Randall Grass, General Manager at Shanachie Entertainment Corp., November 20, 2012
"good piece, L. Michael...a topic with many interesting angles...things have come a long way but still have a ways to go I think..a few random observations: a lot of people don't realize that Big Mama Thornton's "Hound Dog" was written by white guys--Lieber and Stoller. Otis Blackwell, a black man, wrote some of Elvis' biggest hits --for Elvis. Chuck Berry's first hit "Maybelline" is a re-write of a country tune, "Ida Red" by Bob Wills. Sam Cooke crossed over pop in 1957 AND owned his own masters. I think black rock artists today have an uphill battle for acceptance--more so than in the rock 'n' roll era..."rock" and "rock 'n' roll" are different things...

In the end as Duke Ellington said there are only two kinds of music, good and bad, and in the newly multicultural world you reference, the old racial categories have broken down substantially."

Chris Mann, Works at Juggling left brain and right brain, November 21, 2012
"Masterful stuff Mr G - I wish I'd written it. For years I've been annoyed by the patronising term "blue-eyed soul" but I guess even that term acknowledged something soulful in the music.

I have a particular love for soul and jazz radio and the idea that soul, jazz and radio itself are on the decline saddens me. But your article comes round to the idea that none of these things are really disappearing - just changing."...

Anthony Stevens , Founder/CEO at VibeTribe World, March 17, 2013
"Soul music IS Black and will ALWAYS be Black. If you can't hear the difference between a soulful Black singer and a white performer who is trying to sound Black, then that's on you. The white male power structure is ALWAYS busy trying to marginalize ANYTHING we're doing and THEN try to take it over ultimately. First, they said our music was "Devil" music. Then they started TRYING to emulate it. This behavior from the white boy is NOTHING new. He's been trying for YEARS to sound like us but simply CANNOT! So now, he's conspired to stop US from singing with Soul so that he can compete with us in OUR music style and ULTIMATELY leave US unable to get work doing OUR music"...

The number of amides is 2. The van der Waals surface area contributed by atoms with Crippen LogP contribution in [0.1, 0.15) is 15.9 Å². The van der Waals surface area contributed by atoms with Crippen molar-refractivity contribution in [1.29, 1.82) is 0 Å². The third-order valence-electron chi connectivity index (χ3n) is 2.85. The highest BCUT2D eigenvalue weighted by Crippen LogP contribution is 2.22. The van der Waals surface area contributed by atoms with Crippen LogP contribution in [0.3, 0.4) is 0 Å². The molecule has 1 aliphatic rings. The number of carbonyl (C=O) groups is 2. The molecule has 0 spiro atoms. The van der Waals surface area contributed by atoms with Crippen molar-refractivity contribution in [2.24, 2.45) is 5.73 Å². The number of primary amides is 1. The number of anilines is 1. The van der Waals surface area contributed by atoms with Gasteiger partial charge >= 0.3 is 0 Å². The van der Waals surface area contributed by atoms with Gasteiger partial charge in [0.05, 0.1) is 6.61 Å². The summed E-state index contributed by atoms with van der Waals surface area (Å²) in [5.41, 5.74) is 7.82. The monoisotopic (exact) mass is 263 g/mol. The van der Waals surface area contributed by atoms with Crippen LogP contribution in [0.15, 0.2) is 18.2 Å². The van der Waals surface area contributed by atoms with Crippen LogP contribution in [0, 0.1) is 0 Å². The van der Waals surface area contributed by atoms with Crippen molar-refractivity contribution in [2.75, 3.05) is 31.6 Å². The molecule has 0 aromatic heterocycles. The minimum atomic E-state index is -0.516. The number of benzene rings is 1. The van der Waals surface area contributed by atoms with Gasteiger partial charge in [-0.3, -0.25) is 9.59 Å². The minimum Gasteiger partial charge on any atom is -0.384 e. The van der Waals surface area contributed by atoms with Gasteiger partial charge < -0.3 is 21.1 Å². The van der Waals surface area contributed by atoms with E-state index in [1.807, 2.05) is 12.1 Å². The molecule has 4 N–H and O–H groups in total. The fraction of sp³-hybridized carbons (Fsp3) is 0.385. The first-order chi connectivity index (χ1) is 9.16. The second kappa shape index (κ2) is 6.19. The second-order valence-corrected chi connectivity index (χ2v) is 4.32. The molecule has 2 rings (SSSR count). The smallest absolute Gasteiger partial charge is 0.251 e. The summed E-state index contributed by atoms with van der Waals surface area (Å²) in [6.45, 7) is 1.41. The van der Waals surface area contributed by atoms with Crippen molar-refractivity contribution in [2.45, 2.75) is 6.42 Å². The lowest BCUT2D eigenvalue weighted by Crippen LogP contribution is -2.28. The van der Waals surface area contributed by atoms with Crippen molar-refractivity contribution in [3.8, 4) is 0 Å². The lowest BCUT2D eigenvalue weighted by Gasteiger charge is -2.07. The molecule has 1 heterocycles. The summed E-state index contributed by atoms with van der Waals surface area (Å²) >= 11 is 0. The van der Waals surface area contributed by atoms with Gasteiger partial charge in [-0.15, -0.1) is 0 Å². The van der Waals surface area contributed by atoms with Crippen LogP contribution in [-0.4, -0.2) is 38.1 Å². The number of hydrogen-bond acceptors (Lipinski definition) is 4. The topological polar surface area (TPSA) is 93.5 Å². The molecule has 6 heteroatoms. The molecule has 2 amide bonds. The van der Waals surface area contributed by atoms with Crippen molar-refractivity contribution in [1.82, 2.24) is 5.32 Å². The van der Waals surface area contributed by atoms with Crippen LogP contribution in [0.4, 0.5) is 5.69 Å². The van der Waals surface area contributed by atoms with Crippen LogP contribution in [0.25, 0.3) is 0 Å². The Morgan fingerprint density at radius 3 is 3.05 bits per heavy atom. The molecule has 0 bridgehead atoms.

Blog Post #3
From "Opinion: Sam Smith And The Myth Of Blue-Eyed Soul" - Michael Arceneaux, Posted September 15, 2014
..."Anyone who buys into the idea that white artists who fall under the umbrella of “blue-eyed soul” are being more true to the art form than many contemporary Black acts, and thus are attaining more success, are being willfully obtuse.

Jazmine Sullivan recently released a beautiful, soul-wrenching record in “Forever Don’t Last.”* I can confidently say that there’s no chance in hell that pop radio will play it. They would if Adele released it, though. A similar case could be made about any Sam Smith single and [insert R&B artist who can actually sing’s name here].

There are so many acts doing quality, soulful music, but the benefits they reap for it waver – mostly on race. You can sing along to Adele and Sam Smith and enjoy them, but now more than ever, we're reminded that some listeners aren’t willing to do the same about their Black counterparts."
*The only addition that I made to that comment is the asterisk, so that I could post a link to a video of the Jazmine Sullivan record that the blogger mentioned:

Here's a link to Sam Smith - Stay With Me (Live) ft. Mary J. Blige [at the Apollo Theater, Harlem (New York, New York)

I like that performance, but don't know whether I like it better than Sam Smith singing it alone. I also found that video's YouTube viewer comment thread interesting reading in a sociological sense, not only because of the comments about Sam Smith's race and sexual orientation, but also because of the number of commenters' opinions about Mary J. Blige's singing. Those comments range from "She messed up that song" to "She took that song to a whole 'nuther level, even though you could tell that she held back from singing as powerfully as she usually does." (I'm paraphrasing of a number of comments).

Unfortunately, since this is YouTube comment threads, a number of comments were racist, homophobic, and/or contained profanity.